In Kyrie Irving‘s first game back with the Nets — Sunday’s 127-115 win over the Memphis Grizzlies — from an eight-game suspension, he did not need long to get back into his groove. A minute and 19 seconds through the first quarter, Kevin Durant assisted Irving on his first shot attempt and he drilled a triple to put the Nets up, 6-3.
Irving started and scored 14 points on 5-of-12 shooting, including a 2-for-5 clip from deep, in 26 minutes. His overall performance was mixed (four turnovers, no assists) as he played for the first time since Nov. 1 — a 108-99 loss to the Chicago Bulls — but the Nets welcomed him back with open arms.
“It’s Kyrie,” said Ben Simmons. “He’s so talented. Obviously, he’s working on the handle again — of trying to get a handle on the ball — but he’s so talented. It’s easy to play with him. Obviously, it’s going to take a little bit of time to get adjusted. But we’re happy to have him back.”
During a media availability earlier Sunday, Irving echoed what he told SNY in an exclusive interview over the weekend and apologized to the Jewish community for sharing on Twitter a film with antisemitic material.
In the postgame news conference, Irving declined to delve into the matter further and kept the focus on perhaps the Nets’ best collective performance of the early season.
He was asked twice after the game about dozens of members of a group identified as Israel United in Christ that gathered outside of Barclays Center Sunday evening, prior to tipoff of his return.
Irving said both times that he just wanted to talk about basketball.
The answers aligned with an approach that Jacque Vaughn shared in his own postgame news conference.
“At the end of the day, now, it’s about hooping,” Vaughn said of what he told Irving. “And I used that word right there that, from this day on, that’s what we’re going to be about. Basketball is factual. You get the rebound? That’s a fact. You box out? That’s a fact. You make the shot? That’s a fact. And so, we’re going to make this thing factual. It’s going to be about basketball, and we’ll live in that space.”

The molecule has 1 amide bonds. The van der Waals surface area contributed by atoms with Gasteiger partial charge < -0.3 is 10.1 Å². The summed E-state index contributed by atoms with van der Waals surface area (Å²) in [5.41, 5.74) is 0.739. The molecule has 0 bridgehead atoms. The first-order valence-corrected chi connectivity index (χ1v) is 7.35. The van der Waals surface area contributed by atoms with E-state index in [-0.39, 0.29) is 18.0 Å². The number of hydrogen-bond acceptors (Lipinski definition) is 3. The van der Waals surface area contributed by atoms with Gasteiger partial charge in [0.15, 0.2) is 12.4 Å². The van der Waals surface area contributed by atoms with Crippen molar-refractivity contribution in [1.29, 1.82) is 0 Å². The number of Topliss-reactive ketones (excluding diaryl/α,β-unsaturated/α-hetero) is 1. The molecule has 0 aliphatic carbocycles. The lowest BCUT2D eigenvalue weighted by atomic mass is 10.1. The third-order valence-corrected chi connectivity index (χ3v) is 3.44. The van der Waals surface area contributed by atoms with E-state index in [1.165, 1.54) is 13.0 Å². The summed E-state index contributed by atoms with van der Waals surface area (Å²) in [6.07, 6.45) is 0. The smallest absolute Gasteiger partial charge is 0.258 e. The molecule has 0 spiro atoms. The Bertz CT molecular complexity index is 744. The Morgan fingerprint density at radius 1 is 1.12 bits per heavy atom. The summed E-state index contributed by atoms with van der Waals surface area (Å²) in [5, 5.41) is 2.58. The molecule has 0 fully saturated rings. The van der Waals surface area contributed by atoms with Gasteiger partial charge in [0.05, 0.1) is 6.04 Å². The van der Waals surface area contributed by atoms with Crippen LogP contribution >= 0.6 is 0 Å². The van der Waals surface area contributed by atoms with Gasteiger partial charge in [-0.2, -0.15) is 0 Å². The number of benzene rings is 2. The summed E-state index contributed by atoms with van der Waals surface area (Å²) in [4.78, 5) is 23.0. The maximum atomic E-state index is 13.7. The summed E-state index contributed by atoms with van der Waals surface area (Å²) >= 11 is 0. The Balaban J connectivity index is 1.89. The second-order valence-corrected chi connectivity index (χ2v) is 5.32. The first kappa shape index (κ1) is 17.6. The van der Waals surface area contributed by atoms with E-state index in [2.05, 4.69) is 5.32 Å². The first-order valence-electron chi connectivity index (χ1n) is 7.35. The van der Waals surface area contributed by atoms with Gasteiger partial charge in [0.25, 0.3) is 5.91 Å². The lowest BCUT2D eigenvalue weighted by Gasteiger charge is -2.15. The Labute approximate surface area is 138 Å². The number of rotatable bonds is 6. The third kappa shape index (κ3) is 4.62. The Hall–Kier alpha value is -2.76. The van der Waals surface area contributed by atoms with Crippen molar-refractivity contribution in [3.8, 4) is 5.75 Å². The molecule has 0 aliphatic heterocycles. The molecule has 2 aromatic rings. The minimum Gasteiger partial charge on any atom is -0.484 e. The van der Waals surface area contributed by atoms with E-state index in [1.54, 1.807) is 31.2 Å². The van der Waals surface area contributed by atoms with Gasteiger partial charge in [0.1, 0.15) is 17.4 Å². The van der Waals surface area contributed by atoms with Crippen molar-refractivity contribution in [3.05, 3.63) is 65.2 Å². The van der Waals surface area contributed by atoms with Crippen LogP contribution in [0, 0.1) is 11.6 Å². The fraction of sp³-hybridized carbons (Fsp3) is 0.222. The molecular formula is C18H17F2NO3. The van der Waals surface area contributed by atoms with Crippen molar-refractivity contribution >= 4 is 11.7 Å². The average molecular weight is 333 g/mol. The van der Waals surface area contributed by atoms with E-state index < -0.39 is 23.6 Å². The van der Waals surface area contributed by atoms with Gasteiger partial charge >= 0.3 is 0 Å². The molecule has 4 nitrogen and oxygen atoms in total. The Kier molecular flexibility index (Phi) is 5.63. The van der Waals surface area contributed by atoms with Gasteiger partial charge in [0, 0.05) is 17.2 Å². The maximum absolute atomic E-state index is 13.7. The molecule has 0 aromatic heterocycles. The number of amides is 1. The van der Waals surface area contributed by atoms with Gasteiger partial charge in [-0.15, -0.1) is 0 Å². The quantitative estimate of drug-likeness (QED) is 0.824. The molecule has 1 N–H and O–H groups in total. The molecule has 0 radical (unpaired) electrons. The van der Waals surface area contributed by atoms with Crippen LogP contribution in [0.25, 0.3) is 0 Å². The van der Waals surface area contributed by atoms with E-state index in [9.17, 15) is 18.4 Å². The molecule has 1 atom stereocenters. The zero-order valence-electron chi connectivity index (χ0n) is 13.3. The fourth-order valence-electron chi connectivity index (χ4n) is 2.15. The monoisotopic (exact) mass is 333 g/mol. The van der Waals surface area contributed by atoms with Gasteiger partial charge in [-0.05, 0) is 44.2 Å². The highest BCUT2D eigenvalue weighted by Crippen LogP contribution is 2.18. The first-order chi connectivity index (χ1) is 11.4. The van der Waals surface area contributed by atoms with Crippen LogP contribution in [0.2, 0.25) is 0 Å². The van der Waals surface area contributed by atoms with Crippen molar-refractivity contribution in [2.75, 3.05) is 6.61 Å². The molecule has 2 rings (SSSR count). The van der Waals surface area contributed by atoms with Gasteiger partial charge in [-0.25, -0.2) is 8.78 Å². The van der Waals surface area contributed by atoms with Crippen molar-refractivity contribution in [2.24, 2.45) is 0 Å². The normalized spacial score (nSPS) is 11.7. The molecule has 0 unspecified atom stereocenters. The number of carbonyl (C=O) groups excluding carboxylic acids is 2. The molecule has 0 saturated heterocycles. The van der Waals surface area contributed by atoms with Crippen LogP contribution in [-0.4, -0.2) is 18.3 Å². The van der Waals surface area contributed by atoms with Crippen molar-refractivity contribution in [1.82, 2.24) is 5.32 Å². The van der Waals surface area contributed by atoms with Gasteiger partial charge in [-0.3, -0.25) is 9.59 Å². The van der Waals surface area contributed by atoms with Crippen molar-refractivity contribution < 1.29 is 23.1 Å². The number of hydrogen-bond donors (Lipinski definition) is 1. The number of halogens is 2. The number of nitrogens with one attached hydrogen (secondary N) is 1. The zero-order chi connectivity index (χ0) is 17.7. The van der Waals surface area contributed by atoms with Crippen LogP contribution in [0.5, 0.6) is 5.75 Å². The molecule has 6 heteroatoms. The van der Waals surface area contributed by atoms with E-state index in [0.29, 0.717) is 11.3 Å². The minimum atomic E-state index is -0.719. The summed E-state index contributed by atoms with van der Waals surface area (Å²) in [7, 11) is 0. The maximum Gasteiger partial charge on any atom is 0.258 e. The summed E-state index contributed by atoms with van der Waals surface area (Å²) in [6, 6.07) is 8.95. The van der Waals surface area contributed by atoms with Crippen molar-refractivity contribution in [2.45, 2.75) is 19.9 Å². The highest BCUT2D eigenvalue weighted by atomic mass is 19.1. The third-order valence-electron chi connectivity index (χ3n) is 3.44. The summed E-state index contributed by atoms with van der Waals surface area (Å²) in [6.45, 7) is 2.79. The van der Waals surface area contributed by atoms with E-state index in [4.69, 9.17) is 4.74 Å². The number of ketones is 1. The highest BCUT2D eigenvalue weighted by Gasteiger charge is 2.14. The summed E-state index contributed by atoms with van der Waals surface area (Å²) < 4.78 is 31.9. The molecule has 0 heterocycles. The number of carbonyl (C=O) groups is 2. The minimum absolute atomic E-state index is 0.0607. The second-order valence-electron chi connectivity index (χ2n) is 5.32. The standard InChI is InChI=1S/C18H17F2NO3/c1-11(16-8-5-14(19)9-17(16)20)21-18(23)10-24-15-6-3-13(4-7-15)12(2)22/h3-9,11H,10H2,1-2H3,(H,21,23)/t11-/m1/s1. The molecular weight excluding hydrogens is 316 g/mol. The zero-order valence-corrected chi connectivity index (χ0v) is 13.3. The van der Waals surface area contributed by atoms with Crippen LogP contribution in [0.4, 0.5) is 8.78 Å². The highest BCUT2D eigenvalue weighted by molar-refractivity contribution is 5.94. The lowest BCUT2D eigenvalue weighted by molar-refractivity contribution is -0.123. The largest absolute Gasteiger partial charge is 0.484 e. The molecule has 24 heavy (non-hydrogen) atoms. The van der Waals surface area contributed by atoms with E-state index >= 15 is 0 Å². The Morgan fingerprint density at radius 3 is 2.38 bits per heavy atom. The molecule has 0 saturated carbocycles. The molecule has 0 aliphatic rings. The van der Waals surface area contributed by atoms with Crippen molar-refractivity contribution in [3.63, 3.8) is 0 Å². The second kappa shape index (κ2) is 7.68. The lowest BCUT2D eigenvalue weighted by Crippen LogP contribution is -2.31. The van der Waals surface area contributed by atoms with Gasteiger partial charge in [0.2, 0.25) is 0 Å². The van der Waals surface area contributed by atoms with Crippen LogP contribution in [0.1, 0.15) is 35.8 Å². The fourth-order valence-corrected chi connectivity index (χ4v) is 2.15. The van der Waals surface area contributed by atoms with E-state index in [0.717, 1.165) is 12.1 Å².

After a 1-5 start to the season, the Nets are a game away from the .500 mark.
Brooklyn was 2-6 after the aforementioned loss to the Bulls and went 5-3 in Irving’s absence.
How does Irving fit back in?
“Just trust what Jacque has going on, and in terms of leading our coaching staff, and then us as players just going out there and having fun — not putting too much pressure on ourselves,” Irving said. “But it felt good to get this game out of the way, and now we can move forward with the rest of the season.”
This week’s three-game road trip to the Philadelphia 76ers (Tuesday), Toronto Raptors (Wednesday) and Indiana Pacers (Friday) offers a glimpse into what that will look like.
“It’s always good to be a whole group,” Durant said. “We had so many guys in and out. … We went 10 deep, almost, tonight. So that’s a good sign, that we can play multiple guys. So we just keep building, man. That’s all it’s about — keep building every day. Coach is doing a good job of letting us see what we need to do on film but also, in practice, walking through some stuff to make it easier for us.
“So it’s going to be a grind, as we continue to push forward, now that we’ve got everybody back.”
HOPEFUL FOR PEACE
Michael Dube was in Barclays Center for Irving’s last game before the point guard was suspended by the Nets for an initial failure to fully denounce the antisemitic material in the film that he shared online.
Dube was courtside with a group of fans wearing t-shirts that said FIGHT ANTISEMITISM on Nov. 1. He said then that he hoped that the issues that began with Irving’s post would end with positive dialogue between communities.
Dube was back at Barclays on Sunday night in Irving’s first game since his team-issued suspension and public apology.
Dube, who was at Barclays with a group attending the game via Shared Seats, a charity he works with, still remains hopeful that Irving will choose to use his platform to unite.
“A lot has happened in the three weeks since that night when this story broke,” Dubes said. “I was hopeful then and I am hopeful now. There are lots of things we have to work on as a society. Tolerance and compassion are two of the big ones. I choose to look at the opportunities to do good in every situation. I wish Kyrie the absolute best. He’s a phenomenal player, I am still a fan and I am hopeful that his apology was sincere and that going forward he will choose to use his enormous platform to help promote peace and kindness between all communities.”